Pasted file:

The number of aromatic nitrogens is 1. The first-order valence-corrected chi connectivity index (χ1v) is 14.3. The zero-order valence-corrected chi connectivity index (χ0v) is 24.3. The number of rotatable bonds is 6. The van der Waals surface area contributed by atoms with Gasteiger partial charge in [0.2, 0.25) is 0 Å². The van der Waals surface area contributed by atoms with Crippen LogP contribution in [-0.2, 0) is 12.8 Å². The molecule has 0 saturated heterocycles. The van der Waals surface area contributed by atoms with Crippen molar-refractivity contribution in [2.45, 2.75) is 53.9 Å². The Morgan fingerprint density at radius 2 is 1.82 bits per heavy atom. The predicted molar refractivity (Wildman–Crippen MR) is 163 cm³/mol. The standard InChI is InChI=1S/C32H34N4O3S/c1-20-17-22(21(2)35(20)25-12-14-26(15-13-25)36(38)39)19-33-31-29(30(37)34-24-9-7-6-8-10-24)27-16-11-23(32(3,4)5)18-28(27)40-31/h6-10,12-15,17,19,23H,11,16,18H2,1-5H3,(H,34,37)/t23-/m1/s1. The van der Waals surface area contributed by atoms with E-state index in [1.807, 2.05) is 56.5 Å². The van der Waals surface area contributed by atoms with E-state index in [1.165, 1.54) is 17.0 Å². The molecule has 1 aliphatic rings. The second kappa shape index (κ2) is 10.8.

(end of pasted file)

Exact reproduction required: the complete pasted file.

The number of aromatic nitrogens is 1. The first-order valence-corrected chi connectivity index (χ1v) is 14.3. The zero-order valence-corrected chi connectivity index (χ0v) is 24.3. The number of rotatable bonds is 6. The van der Waals surface area contributed by atoms with Gasteiger partial charge in [0.2, 0.25) is 0 Å². The van der Waals surface area contributed by atoms with Crippen LogP contribution in [-0.2, 0) is 12.8 Å². The molecule has 0 saturated heterocycles. The van der Waals surface area contributed by atoms with Crippen molar-refractivity contribution in [2.45, 2.75) is 53.9 Å². The Morgan fingerprint density at radius 2 is 1.82 bits per heavy atom. The predicted molar refractivity (Wildman–Crippen MR) is 163 cm³/mol. The standard InChI is InChI=1S/C32H34N4O3S/c1-20-17-22(21(2)35(20)25-12-14-26(15-13-25)36(38)39)19-33-31-29(30(37)34-24-9-7-6-8-10-24)27-16-11-23(32(3,4)5)18-28(27)40-31/h6-10,12-15,17,19,23H,11,16,18H2,1-5H3,(H,34,37)/t23-/m1/s1. The van der Waals surface area contributed by atoms with E-state index in [1.807, 2.05) is 56.5 Å². The van der Waals surface area contributed by atoms with E-state index in [1.165, 1.54) is 17.0 Å². The molecule has 1 aliphatic rings. The second kappa shape index (κ2) is 10.8.